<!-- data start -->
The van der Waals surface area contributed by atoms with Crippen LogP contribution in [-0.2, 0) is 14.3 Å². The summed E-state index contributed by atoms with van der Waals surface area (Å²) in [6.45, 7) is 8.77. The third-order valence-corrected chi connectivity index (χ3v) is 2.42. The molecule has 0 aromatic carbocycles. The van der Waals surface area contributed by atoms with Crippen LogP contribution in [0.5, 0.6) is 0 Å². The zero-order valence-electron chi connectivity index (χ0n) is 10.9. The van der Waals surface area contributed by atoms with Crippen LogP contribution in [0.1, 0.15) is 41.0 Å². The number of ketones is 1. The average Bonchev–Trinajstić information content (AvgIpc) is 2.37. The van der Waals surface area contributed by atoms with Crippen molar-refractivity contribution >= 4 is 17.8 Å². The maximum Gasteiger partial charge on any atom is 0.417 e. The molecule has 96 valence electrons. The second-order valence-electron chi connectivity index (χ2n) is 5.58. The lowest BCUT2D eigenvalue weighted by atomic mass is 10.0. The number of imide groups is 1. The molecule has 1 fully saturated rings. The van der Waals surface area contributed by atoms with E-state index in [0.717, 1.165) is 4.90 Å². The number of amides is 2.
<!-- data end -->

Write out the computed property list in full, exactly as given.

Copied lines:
The van der Waals surface area contributed by atoms with Crippen LogP contribution in [-0.2, 0) is 14.3 Å². The summed E-state index contributed by atoms with van der Waals surface area (Å²) in [6.45, 7) is 8.77. The third-order valence-corrected chi connectivity index (χ3v) is 2.42. The molecule has 0 aromatic carbocycles. The van der Waals surface area contributed by atoms with Crippen LogP contribution in [0.5, 0.6) is 0 Å². The zero-order valence-electron chi connectivity index (χ0n) is 10.9. The van der Waals surface area contributed by atoms with Crippen LogP contribution in [0.1, 0.15) is 41.0 Å². The number of ketones is 1. The average Bonchev–Trinajstić information content (AvgIpc) is 2.37. The van der Waals surface area contributed by atoms with Crippen molar-refractivity contribution >= 4 is 17.8 Å². The maximum Gasteiger partial charge on any atom is 0.417 e. The molecule has 96 valence electrons. The second-order valence-electron chi connectivity index (χ2n) is 5.58. The lowest BCUT2D eigenvalue weighted by atomic mass is 10.0. The number of imide groups is 1. The molecule has 1 fully saturated rings. The van der Waals surface area contributed by atoms with E-state index in [0.717, 1.165) is 4.90 Å². The number of amides is 2.